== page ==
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Combustion question

drhvacdrhvac Member Posts: 189
Approximate readings before and after gas pressure was adjusted. What's better?

Before
Gas pressure 3.6
Stack 295
Co2 6.34
O2 9.2
Co 9ppm

After
Gas pressure 4.25
Stack 325
Co2 7.4
O2 8
Co 10ppm

This is an 80% gas furnace. Isn't it a better burn to try and get the Co2 up closer to 7.5 - 8 as long as the co, stack, etc is at exceptable numbers? I was concerned about the gas pressure being to high, but if all the other readings are good, seems fine to me?

Thoughts, thank you.

Comments

  • IronmanIronman Member Posts: 5,514
    No, don't set it above the manufacturer's spec, which is usually 3.5" WC. Setting it higher will over-fire the furnace and crack the heat exchanger.
    Bob Boan


    You can choose to do what you want, but you cannot choose the consequences.
    njtommy
  • drhvacdrhvac Member Posts: 189
    How's that if all the other numbers are good? Stack temp is only 325, and there was a 55 temp rise.
  • captaincocaptainco Member Posts: 442
    You did the correct thing. You brought the furnace up to its actual rating versus its factory de-rated design. The orifices are small and raising gas pressure is easier than finding the correct orifices which most manufacturers state in their instructions. I am surprised your O2 only dropped 1.4% with the gas increased 3/4". That equals about a 10% increase in gas. Flue temperature range for that furnace is 302 to 402 degrees so you brought up to where it belonged. To explain LHV and HHV might take to long but natural gas is only 90% sensible heat. So it takes 110 cu ft of gas to have a real 100,000 btu input.
  • njtommynjtommy Member Posts: 1,105
    I would leave the gas valve set for 3.5" as per manufacturer and call it a day.
  • IronmanIronman Member Posts: 5,514
    drhvac said:

    How's that if all the other numbers are good? Stack temp is only 325, and there was a 55 temp rise.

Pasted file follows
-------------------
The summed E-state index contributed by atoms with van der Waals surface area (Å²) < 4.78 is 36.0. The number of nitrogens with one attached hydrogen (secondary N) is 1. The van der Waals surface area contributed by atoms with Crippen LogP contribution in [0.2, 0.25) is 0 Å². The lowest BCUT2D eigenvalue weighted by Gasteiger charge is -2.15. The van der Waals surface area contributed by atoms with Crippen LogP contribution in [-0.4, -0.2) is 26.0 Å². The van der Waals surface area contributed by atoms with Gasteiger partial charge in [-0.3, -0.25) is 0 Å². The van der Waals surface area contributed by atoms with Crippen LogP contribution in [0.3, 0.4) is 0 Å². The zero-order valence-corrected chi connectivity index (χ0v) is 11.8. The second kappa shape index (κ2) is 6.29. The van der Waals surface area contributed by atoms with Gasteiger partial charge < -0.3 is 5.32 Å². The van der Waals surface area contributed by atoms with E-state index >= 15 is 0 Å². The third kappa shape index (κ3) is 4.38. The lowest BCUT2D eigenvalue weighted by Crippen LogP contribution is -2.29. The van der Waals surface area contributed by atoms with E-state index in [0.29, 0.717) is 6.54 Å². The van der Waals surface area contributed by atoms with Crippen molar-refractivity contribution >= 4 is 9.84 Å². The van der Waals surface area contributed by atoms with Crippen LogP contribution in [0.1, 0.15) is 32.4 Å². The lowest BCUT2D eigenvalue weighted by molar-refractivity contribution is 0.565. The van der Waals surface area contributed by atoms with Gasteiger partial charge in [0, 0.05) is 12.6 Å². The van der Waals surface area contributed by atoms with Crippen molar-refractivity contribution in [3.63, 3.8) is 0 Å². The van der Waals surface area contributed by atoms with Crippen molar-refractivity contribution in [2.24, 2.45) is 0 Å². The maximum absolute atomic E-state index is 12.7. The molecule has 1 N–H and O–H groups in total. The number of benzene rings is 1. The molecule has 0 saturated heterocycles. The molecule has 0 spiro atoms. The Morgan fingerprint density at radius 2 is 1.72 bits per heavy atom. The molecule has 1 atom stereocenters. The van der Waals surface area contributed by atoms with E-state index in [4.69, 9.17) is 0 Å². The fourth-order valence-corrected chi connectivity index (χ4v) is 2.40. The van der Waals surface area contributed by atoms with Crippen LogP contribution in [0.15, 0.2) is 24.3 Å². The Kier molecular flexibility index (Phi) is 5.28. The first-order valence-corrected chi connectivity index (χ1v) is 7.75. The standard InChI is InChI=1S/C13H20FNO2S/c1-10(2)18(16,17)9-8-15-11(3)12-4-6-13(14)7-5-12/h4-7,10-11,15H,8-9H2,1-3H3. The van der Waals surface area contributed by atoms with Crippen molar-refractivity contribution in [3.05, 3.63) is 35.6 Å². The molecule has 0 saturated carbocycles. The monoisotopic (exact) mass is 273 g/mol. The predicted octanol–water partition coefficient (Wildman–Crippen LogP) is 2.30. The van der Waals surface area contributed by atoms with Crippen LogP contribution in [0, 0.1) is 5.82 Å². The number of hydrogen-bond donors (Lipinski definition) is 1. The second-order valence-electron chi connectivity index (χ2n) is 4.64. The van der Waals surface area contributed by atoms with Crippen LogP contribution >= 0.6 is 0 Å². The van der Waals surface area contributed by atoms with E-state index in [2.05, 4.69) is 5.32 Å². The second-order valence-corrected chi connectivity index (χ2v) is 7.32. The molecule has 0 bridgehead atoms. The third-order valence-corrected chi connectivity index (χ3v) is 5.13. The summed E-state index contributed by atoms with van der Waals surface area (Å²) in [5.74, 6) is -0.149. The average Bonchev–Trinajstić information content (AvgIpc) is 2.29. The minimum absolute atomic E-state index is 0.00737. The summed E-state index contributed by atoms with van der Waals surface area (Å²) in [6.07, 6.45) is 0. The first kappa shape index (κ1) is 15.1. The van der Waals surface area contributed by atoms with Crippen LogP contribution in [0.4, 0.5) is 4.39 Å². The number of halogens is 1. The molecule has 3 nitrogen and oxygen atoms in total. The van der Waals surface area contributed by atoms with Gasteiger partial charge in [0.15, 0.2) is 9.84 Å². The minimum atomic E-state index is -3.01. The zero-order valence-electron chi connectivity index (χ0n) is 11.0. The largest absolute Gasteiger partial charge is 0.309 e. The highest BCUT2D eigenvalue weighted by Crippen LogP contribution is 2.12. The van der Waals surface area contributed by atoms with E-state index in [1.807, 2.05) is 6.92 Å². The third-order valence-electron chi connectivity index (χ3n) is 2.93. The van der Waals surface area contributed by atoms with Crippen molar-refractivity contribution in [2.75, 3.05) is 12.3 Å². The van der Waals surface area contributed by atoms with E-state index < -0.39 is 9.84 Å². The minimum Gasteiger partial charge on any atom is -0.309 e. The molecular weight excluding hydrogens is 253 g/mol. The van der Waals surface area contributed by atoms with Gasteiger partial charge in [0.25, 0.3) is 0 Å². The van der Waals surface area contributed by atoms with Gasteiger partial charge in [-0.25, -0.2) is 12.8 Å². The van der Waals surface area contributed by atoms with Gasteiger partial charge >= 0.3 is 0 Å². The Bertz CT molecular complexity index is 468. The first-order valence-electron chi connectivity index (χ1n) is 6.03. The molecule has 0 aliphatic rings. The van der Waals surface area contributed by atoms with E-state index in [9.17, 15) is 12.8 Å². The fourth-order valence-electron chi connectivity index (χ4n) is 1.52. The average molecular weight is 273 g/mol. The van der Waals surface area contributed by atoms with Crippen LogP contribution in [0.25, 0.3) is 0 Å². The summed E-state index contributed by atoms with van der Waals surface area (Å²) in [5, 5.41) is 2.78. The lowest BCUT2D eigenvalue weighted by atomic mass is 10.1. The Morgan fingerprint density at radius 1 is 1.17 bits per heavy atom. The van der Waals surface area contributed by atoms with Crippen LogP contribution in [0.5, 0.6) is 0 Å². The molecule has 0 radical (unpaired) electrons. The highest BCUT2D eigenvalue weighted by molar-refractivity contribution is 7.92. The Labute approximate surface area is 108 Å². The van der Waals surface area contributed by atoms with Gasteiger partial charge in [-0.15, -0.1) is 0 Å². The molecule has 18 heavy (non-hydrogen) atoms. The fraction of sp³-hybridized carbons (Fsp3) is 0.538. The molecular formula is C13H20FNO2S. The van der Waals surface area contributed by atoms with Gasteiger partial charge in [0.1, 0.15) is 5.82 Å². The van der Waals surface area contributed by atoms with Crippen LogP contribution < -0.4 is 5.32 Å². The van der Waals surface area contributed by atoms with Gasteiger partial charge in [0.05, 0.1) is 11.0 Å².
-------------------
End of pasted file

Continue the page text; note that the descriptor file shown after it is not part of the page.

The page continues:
Aren't you forgetting something in you equation?
    Bob Boan


    You can choose to do what you want, but you cannot choose the consequences.
  • njtommynjtommy Member Posts: 1,105
    @Ironman he definitely is. Fan speed is a big part of the equation. Also you must look to see if it's labled a warm air furnace along with the ratings for temperature rise acrossed the furnace.

    If you return temp is 65 and the supply is 120. I see no problems with that at all.
  • drhvacdrhvac Member Posts: 189
    Captainco, the numbers I gave you were estimated, here are the exact numbers after I raised the gas pressure and made the adjustments. I'm always looking to get the o2 and Co2 as close as possible as long as the co, stack temp, etc is right.

    Stack 320
    Co2 7.34
    O2 7.8
    Co 9
    Co af 14
    Draft .025
  • captaincocaptainco Member Posts: 442
    There are five basic elements of heat transfer:
    Temperature
    Mass
    Line of Sight
    Residence Time
    Specific Heat Capacity of the Heat Exchanger.

    Increasing gas pressure improves the first four. The specific heat capacity is affected by soot or scale.

    To adjust a piece of equipment to produce its rated btu output is the right thing to do. Because most heat exchangers are 20,000 btus each and there is no orifice made that delivers 20,000 btus @ 3.5", the only choice is to adjust the gas pressure. The other choice is to return the equipment to the manufacturer and ask for one that is the btus they say it is.

    If you bought a 3 Ton A/C unit and it had a 2-1/2 ton compressor in it I don't think you would be happy. But we buy furnaces all the time that are manufactured with smaller orifices than they are rated. Is this a scam or do they think we are to dumb to notice?

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